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Fall 2023 Marine Sciences Interdisciplinary Seminar, Multi Speaker

December 1, 2023 @ 10:00 am - 11:15 am

Aundre Jackson: Identifying factors that affect the abundance of oysters pathogens in seawater ​

Vibrio spp (Vibrio species), including the oyster pathogen V. corallilyticus, are a persistent concern for oyster hatcheries in Netarts Bay, Oregon, which is vulnerable to changing environmental conditions including ocean acidification and increasing sea surface temperatures. These environmental conditions affect both the growth of oyster shells and Vibrio spp. However, it is unknown how changing environmental conditions affect V. corallilyticus to impact oyster health. To answer this question, sample water was collected at Netarts Bay to observe Vibrio spp abundance, salinity, and temperature. The most abundant Vibrio spp was V. corallilyticus, and concentrations of this pathogen were higher in Netarts Bay, compared to offshore samples. High concentrations of V. coralliilyticus were also observed in Netarts Bay during low tide and during the summer. Together, these findings suggest that upwelling of offshore water brings V.corallilyticus and other pathogens into Netarts Bay where warm conditions during low tide create the perfect conditions for the bacteria to grow abundantly, increasing the disease risk for oysters in the hatchery. This work underscores the importance of considering biological, physical, and chemical factors that affect oyster populations.

Prisca Lim – Mechanisms of upwelling around the Galapagos Archipelago

The Galapagos Islands are well known for its vast biodiversity and high number of endemic species. This rich biodiversity is the result of high nutrients entering the euphotic zone around the islands, supporting large populations of phytoplankton that feed higher level taxa throughout the archipelago. Upwelling currents transport nutrient-rich waters from the deep ocean to the euphotic zone where they can be utilized by phytoplankton, resulting in higher chlorophyll-a biomass and decreased sea surface temperature. Hence, elucidating the mechanisms of upwelling in and around the Galapagos archipelago is crucial in aiding our understanding of phytoplankton dynamics which support the rest of the marine ecosystem. Currently, it is widely accepted that upwelling around the Galapagos Islands is largely driven by the Equatorial Undercurrent (EUC), an eastward-flowing subsurface current that extends the length of the equator in the Pacific Ocean, and is forced to the surface upon collision with the islands. However, this talk will describe new research findings that demonstrate how upwelling may be more dependent on localized wind-front interactions instead of the regional impact of the EUC, warranting greater focus on such processes in the assessment and mitigation of the region’s vulnerability to climate change.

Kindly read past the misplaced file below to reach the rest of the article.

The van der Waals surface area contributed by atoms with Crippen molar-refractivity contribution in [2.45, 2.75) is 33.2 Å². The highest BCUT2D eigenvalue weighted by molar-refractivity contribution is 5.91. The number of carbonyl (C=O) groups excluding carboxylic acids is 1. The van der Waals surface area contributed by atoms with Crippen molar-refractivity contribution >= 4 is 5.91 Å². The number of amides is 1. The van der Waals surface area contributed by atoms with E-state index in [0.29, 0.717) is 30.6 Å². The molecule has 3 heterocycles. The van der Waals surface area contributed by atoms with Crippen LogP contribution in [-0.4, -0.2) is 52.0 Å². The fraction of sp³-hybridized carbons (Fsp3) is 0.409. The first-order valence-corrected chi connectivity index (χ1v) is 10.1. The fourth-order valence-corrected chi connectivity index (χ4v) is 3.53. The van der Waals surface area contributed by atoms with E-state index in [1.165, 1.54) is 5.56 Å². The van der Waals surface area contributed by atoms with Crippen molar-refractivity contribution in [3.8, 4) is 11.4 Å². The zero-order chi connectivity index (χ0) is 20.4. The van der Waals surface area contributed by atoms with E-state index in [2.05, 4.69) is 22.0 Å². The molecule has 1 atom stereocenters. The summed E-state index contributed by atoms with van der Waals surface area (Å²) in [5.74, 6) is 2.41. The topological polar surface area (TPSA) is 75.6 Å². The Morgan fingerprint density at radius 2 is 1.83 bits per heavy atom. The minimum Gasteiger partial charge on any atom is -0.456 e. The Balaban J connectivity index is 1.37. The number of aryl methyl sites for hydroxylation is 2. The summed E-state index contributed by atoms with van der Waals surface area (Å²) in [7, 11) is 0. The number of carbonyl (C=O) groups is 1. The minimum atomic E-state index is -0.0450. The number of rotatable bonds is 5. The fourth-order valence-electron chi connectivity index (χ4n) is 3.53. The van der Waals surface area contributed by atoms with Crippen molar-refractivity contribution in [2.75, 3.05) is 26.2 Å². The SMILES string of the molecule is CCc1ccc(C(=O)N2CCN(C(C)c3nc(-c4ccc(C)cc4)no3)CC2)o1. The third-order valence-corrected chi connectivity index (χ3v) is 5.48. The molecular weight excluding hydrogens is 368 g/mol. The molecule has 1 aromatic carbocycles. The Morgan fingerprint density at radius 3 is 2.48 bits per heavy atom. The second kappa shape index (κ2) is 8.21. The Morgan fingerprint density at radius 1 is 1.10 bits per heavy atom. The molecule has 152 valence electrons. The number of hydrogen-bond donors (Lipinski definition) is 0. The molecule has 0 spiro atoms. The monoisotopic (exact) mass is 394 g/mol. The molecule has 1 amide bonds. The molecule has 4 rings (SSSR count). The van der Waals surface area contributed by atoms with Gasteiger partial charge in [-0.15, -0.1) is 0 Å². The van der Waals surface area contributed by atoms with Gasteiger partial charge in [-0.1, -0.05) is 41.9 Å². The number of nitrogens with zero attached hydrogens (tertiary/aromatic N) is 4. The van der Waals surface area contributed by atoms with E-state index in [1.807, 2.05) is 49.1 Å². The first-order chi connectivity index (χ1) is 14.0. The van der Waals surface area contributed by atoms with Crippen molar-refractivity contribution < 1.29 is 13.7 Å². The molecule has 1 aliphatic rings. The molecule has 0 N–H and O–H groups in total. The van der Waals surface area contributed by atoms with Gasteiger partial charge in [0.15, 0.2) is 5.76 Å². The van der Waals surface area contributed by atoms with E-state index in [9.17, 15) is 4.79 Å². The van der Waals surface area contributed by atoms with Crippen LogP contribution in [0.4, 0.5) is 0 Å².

Yubeen Jeong – The Influence of the Gulf Stream Frontal Eddies on Cape Hatteras Marine Ecosystems

In the ocean, the interaction between physical and biological processes often leads to intricate dynamics. Eddies, oceanic phenomena that exist in various scales, significantly affect both physical properties and biogeochemical aspects. Studying mesoscale eddies, especially because of their intricate variability and expansive scope, is both observationally and computationally challenging. However, a recent study offers insights into a frontal eddy located just north of Cape Hatteras, examining it through comprehensive sampling of its hydrographic, biogeochemical, and optical characteristics. Globally, frontal eddies are formed in western boundary currents and there’s much to learn about their effect on marine ecosystems. Past research in the Gulf Stream’s South Atlantic Bight suggests these eddies typically dissipate past Cape Hatteras. However, new observations showed the eddy maintained a cyclonic motion and had distinct physical characteristics and phytoplankton communities compared to neighboring water masses. This study introduces a basic conceptual model, capturing the ecological effects of frontal eddies. From this, it was proposed that these eddies might play a pivotal role in supporting zooplankton, benefiting the dense and varied top predator populations near Cape Hatteras. Using data from this eddy, the authors further investigate its biogeochemical profile, compare it with Gulf Stream and shelf waters, and refine their model.


December 1, 2023
10:00 am - 11:15 am
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Murray 3204
Murray Hall
Chapel Hill, NC 27599 United States
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